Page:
What should I do if a tree has fallen and damaged my property?

Storm 7Contact your insurer to lodge a claim. Once your claim has been lodged, an insurance builder will be appointed to manage the repairs and will nominate a tree contractor to attend. You may not be able to choose the contractor, but your insurer only sends approved contractors to these jobs.

Bob and Ben the Tree Men work with a number of insurance builders and have done for many years. We aim to respond to any requests within a few hours and will contact you to discuss the job as soon as we can. In severe storms, such as occurred this week in Sydney, we prioritise the work according to danger levels and complete within the shortest amount of time possible.

Kogarah City Council Tree Pruning and Removal info

kogThis is the third in our series about the different rules and regulations in regards to tree removal and pruning in your council area.

This week we cover the Kogarah City Council (KCC) area

This information is sourced from the KCC DCP 2013 which can be found HERE

As with most Councils, KCC place a high value on the retention of trees in their area, but they also understand that effective management sometimes entails pruning or removal. The following is an outline of their rules and regulations.

What can be trimmed or removed without Council approval?

The following trees don’t require council permission regardless of size:
kog_tree

Also, permission is not required for any emergency work undertaken SES, Rural Fire Service or another Authority.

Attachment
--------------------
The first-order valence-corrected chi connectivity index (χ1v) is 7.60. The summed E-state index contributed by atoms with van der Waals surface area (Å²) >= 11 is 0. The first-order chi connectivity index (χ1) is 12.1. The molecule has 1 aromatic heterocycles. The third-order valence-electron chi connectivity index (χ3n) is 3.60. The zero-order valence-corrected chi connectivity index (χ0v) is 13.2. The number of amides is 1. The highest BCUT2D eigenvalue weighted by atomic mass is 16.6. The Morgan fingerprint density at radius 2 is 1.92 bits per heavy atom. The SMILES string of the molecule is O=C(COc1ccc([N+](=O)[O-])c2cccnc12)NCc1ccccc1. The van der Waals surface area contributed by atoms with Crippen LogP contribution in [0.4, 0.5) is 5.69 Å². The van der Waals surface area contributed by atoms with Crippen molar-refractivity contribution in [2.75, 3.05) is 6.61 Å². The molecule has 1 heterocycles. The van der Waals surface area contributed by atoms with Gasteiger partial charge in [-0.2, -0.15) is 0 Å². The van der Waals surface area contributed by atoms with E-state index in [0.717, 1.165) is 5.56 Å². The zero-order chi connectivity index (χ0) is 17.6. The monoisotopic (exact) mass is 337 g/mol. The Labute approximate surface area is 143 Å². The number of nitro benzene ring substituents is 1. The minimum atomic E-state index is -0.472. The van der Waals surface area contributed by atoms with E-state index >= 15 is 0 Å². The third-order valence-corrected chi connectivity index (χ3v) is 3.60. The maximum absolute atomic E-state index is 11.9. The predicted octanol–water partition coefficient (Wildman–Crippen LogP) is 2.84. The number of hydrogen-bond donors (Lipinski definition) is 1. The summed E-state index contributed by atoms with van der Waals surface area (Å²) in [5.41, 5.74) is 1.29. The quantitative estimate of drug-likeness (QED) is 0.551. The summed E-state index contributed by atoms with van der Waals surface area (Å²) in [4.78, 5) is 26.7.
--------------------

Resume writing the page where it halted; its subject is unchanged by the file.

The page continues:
What do I have to get permission for?

Any tree that is not in the above list and has:

  • A height greater than 3.5m, or
  • A branch spread exceeding 3 meters in diameter

sawGaining approval

To gain approval from KCC you must do the following:

  • Fill out an application form; available for download HERE
  • Get the written consent of the land owner
  • Provide reasons for removal/pruning
  • Provide a description of the tree/s including type, size and location

When the above is completed council will grant approval when:

  • It can be proven that the tree is dead or dying, A report from a Qualified Arborist is required which Bob & Ben can assist with
  • It can be proven that the tree represents an immediate threat to life and/or property, this also requires a report from a qualified Arborist which we can provide

In deciding the above council will take into account the following:

  • The current and future uses of the effected area
  • The health and safety of the tree
  • The Characteristics of the tree both current and future, these include height, spread, trunk diameter and life expectancy
  • The damage or potential damage the tree may cause

KCC won’t give approval for any of the following reasons:

  • To erect a fence
  • To avoid leaf litter
  • To increase light
  • To improve views
  • To reduce shade
  • To reduce fruit, resin or bird droppings
  • Minor lifting of paths or driveways

Contact Bob & Ben if you have any questions, we can help you through the application process.

Hurstville City Council Tree Pruning and Removal info

hurst1This is the second in our series about the different rules and regulations in regards to tree removal and pruning in your council area.

This week we cover the Hurstville City Council (HCC) area

This information is sourced from the HCC Website which can be found HERE

What can be trimmed or removed without Council approval?

The following trees don’t require council permission regardless of size:
HCC_non_per
 

 

 

 
 

 

Also, permission is not required for any commercial or domestic fruit tree except Macadamia integrifolia.